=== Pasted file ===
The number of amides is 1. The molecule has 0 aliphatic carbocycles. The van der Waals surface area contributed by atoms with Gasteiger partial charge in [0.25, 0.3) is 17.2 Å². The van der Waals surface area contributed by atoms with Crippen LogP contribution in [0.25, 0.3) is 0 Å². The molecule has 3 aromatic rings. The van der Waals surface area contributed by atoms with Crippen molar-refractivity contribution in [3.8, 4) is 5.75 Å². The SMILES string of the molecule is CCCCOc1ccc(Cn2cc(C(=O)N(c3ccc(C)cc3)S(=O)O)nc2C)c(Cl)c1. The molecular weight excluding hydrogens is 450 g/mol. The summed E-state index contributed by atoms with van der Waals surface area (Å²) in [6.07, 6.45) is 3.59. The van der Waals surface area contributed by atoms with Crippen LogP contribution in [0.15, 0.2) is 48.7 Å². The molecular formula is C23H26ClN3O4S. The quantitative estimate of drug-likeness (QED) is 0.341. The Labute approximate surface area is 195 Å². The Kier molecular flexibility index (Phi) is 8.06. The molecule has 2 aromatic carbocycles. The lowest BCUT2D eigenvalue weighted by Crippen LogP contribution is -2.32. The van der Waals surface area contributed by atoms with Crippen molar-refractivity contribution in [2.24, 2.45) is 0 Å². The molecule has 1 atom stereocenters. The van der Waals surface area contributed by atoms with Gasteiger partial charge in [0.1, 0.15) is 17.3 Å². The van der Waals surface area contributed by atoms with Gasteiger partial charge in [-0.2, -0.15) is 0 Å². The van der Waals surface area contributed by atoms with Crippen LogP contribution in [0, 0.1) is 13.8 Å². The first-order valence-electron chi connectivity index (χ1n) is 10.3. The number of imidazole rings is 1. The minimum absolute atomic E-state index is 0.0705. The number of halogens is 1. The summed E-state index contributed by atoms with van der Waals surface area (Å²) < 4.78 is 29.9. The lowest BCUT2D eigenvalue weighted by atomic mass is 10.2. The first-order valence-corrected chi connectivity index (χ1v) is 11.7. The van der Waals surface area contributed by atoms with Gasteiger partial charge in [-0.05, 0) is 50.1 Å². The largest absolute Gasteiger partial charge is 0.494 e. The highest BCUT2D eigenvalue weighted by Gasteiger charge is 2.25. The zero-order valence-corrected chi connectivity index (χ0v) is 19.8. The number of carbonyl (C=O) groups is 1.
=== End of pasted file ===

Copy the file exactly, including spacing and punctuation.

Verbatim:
The number of amides is 1. The molecule has 0 aliphatic carbocycles. The van der Waals surface area contributed by atoms with Gasteiger partial charge in [0.25, 0.3) is 17.2 Å². The van der Waals surface area contributed by atoms with Crippen LogP contribution in [0.25, 0.3) is 0 Å². The molecule has 3 aromatic rings. The van der Waals surface area contributed by atoms with Crippen molar-refractivity contribution in [3.8, 4) is 5.75 Å². The SMILES string of the molecule is CCCCOc1ccc(Cn2cc(C(=O)N(c3ccc(C)cc3)S(=O)O)nc2C)c(Cl)c1. The molecular weight excluding hydrogens is 450 g/mol. The summed E-state index contributed by atoms with van der Waals surface area (Å²) in [6.07, 6.45) is 3.59. The van der Waals surface area contributed by atoms with Crippen LogP contribution in [0.15, 0.2) is 48.7 Å². The molecular formula is C23H26ClN3O4S. The quantitative estimate of drug-likeness (QED) is 0.341. The Labute approximate surface area is 195 Å². The Kier molecular flexibility index (Phi) is 8.06. The molecule has 2 aromatic carbocycles. The lowest BCUT2D eigenvalue weighted by Crippen LogP contribution is -2.32. The van der Waals surface area contributed by atoms with Crippen molar-refractivity contribution in [2.24, 2.45) is 0 Å². The molecule has 1 atom stereocenters. The van der Waals surface area contributed by atoms with Gasteiger partial charge in [0.1, 0.15) is 17.3 Å². The van der Waals surface area contributed by atoms with Gasteiger partial charge in [-0.2, -0.15) is 0 Å². The van der Waals surface area contributed by atoms with Crippen LogP contribution in [0, 0.1) is 13.8 Å². The first-order valence-electron chi connectivity index (χ1n) is 10.3. The number of imidazole rings is 1. The minimum absolute atomic E-state index is 0.0705. The number of halogens is 1. The summed E-state index contributed by atoms with van der Waals surface area (Å²) < 4.78 is 29.9. The lowest BCUT2D eigenvalue weighted by atomic mass is 10.2. The first-order valence-corrected chi connectivity index (χ1v) is 11.7. The van der Waals surface area contributed by atoms with Gasteiger partial charge in [-0.05, 0) is 50.1 Å². The largest absolute Gasteiger partial charge is 0.494 e. The highest BCUT2D eigenvalue weighted by Gasteiger charge is 2.25. The zero-order valence-corrected chi connectivity index (χ0v) is 19.8. The number of carbonyl (C=O) groups is 1.